How A Strong Dollar Weighs On Net Exports

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A strong dollar weighs on GDP growth via trade.

The impact looks to wane after an initial adjustment.

The St Louis found that in 2014-2015 imports rose more than exports fell.

Investors appreciate that a strong dollar can impact US growth through the net export component of GDP. The dollar's appreciation can push up the price of exports and lower the cost of imports. The St. Louis Fed took a look at how the strong dollar from 2014 to the beginning of 2016 impacted the net export function of GDP.

It is clear that a strong dollar in this period was associated with a drag on growth from net exports. Of the two-year period, the St. Louis Fed reviewed, trade contributed positively to growth in only one quarter.

The review found that the impact the strongest in the first half of the appreciation period reviewed. In the Q4 14 and Q1 15, net export took 1.14% and 1.65% respectively from GDP growth. As the dollar advance continued, the drag on net exports diminished. In Q4 15, net exports took 0.5% of GDP even though the dollar rose another 10%.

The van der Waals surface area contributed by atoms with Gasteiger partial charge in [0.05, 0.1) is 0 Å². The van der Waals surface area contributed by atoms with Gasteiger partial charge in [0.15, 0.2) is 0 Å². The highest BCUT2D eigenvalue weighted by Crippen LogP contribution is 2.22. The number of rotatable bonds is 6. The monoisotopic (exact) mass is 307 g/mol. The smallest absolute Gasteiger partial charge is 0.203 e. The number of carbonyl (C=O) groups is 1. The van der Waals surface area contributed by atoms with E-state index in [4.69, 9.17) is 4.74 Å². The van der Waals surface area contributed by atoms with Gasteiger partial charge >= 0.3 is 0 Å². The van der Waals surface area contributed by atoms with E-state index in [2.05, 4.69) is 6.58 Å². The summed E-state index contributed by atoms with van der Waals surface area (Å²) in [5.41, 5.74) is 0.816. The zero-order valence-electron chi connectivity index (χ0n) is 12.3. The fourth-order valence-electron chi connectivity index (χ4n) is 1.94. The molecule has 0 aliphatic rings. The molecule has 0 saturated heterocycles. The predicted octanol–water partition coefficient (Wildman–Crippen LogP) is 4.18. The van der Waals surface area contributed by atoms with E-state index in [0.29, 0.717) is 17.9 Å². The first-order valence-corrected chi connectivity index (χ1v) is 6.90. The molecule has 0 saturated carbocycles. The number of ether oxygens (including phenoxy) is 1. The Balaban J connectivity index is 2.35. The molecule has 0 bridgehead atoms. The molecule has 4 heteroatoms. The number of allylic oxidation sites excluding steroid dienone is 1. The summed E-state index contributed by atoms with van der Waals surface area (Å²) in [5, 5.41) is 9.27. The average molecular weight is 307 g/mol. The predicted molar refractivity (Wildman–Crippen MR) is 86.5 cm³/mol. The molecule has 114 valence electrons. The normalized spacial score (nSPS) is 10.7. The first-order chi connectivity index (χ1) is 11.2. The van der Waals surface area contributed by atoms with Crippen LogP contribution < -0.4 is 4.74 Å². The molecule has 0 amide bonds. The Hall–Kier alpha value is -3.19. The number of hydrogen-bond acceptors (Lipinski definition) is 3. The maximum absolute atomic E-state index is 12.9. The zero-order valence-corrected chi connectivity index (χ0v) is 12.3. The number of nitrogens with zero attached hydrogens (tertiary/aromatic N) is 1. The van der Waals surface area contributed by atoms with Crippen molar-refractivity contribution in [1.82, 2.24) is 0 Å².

The St. Louis Fed took another step. This Great Graphic that they produced drills into the net export functions components, exports, and imports, to better understand how the rising dollar impact trade. The conclusion is that the dollar's appreciation impacts imports more than exports. The report found that the cumulative impact of imports was to shave GDP by 4.6%, while the cumulative impact of exports was actually slightly positive (0.85%).

The broad trade-weighted dollar index, tracked by the Federal Reserve, rose in seven of the last eight months of 2016. If the relationships do not change, the dollar's appreciation will likely weigh on GDP more through an increase in imports than the decline in exports.

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